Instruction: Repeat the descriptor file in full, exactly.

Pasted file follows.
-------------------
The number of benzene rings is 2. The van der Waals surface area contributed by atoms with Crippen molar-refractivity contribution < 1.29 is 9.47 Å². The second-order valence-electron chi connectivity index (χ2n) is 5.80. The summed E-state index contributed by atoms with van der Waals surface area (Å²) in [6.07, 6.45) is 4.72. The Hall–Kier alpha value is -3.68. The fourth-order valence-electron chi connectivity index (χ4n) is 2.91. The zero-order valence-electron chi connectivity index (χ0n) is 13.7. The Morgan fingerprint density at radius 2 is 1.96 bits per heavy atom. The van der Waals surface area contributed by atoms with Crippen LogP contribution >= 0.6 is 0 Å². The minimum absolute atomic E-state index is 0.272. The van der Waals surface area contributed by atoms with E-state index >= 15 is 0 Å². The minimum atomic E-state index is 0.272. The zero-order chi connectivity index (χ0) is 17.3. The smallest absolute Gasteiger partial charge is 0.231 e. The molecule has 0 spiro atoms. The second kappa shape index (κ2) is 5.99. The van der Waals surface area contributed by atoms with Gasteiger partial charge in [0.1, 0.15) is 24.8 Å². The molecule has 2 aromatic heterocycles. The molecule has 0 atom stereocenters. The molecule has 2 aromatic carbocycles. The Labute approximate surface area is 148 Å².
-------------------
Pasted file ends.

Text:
The number of benzene rings is 2. The van der Waals surface area contributed by atoms with Crippen molar-refractivity contribution < 1.29 is 9.47 Å². The second-order valence-electron chi connectivity index (χ2n) is 5.80. The summed E-state index contributed by atoms with van der Waals surface area (Å²) in [6.07, 6.45) is 4.72. The Hall–Kier alpha value is -3.68. The fourth-order valence-electron chi connectivity index (χ4n) is 2.91. The zero-order valence-electron chi connectivity index (χ0n) is 13.7. The Morgan fingerprint density at radius 2 is 1.96 bits per heavy atom. The van der Waals surface area contributed by atoms with Crippen LogP contribution >= 0.6 is 0 Å². The minimum absolute atomic E-state index is 0.272. The van der Waals surface area contributed by atoms with E-state index >= 15 is 0 Å². The minimum atomic E-state index is 0.272. The zero-order chi connectivity index (χ0) is 17.3. The smallest absolute Gasteiger partial charge is 0.231 e. The molecule has 0 spiro atoms. The second kappa shape index (κ2) is 5.99. The van der Waals surface area contributed by atoms with Gasteiger partial charge in [0.1, 0.15) is 24.8 Å². The molecule has 2 aromatic heterocycles. The molecule has 0 atom stereocenters. The molecule has 2 aromatic carbocycles. The Labute approximate surface area is 148 Å².